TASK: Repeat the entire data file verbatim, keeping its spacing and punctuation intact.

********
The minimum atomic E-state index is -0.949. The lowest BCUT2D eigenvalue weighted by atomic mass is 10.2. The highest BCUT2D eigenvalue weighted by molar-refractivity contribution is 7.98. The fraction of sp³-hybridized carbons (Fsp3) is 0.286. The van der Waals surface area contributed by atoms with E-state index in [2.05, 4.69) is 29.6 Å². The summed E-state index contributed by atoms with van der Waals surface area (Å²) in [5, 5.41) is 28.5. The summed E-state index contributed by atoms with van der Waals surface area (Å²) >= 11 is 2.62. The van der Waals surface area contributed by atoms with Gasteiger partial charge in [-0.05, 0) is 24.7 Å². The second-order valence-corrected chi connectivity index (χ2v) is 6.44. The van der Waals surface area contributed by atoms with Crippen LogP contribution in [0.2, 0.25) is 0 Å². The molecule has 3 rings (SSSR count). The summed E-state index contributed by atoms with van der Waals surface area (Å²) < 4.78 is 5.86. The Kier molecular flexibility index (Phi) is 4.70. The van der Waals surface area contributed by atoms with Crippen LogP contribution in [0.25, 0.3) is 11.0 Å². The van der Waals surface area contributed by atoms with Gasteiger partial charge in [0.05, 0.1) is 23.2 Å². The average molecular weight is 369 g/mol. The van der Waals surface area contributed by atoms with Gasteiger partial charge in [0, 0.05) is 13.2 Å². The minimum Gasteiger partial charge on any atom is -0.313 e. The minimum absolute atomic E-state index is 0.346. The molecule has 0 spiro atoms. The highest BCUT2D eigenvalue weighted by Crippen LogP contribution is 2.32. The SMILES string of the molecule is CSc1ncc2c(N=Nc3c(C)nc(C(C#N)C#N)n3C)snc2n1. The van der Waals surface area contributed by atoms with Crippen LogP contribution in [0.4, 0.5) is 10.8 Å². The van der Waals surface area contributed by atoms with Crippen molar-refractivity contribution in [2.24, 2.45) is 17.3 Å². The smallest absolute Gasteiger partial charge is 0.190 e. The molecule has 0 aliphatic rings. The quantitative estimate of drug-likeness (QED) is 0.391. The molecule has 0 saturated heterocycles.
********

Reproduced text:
The minimum atomic E-state index is -0.949. The lowest BCUT2D eigenvalue weighted by atomic mass is 10.2. The highest BCUT2D eigenvalue weighted by molar-refractivity contribution is 7.98. The fraction of sp³-hybridized carbons (Fsp3) is 0.286. The van der Waals surface area contributed by atoms with E-state index in [2.05, 4.69) is 29.6 Å². The summed E-state index contributed by atoms with van der Waals surface area (Å²) in [5, 5.41) is 28.5. The summed E-state index contributed by atoms with van der Waals surface area (Å²) >= 11 is 2.62. The van der Waals surface area contributed by atoms with Gasteiger partial charge in [-0.05, 0) is 24.7 Å². The second-order valence-corrected chi connectivity index (χ2v) is 6.44. The van der Waals surface area contributed by atoms with Crippen LogP contribution in [0.2, 0.25) is 0 Å². The molecule has 3 rings (SSSR count). The summed E-state index contributed by atoms with van der Waals surface area (Å²) < 4.78 is 5.86. The Kier molecular flexibility index (Phi) is 4.70. The van der Waals surface area contributed by atoms with Crippen LogP contribution in [0.25, 0.3) is 11.0 Å². The van der Waals surface area contributed by atoms with Gasteiger partial charge in [0.05, 0.1) is 23.2 Å². The average molecular weight is 369 g/mol. The van der Waals surface area contributed by atoms with Gasteiger partial charge in [0, 0.05) is 13.2 Å². The minimum Gasteiger partial charge on any atom is -0.313 e. The minimum absolute atomic E-state index is 0.346. The molecule has 0 spiro atoms. The highest BCUT2D eigenvalue weighted by Crippen LogP contribution is 2.32. The SMILES string of the molecule is CSc1ncc2c(N=Nc3c(C)nc(C(C#N)C#N)n3C)snc2n1. The van der Waals surface area contributed by atoms with Crippen LogP contribution in [0.4, 0.5) is 10.8 Å². The van der Waals surface area contributed by atoms with Crippen molar-refractivity contribution in [2.24, 2.45) is 17.3 Å². The smallest absolute Gasteiger partial charge is 0.190 e. The molecule has 0 aliphatic rings. The quantitative estimate of drug-likeness (QED) is 0.391. The molecule has 0 saturated heterocycles.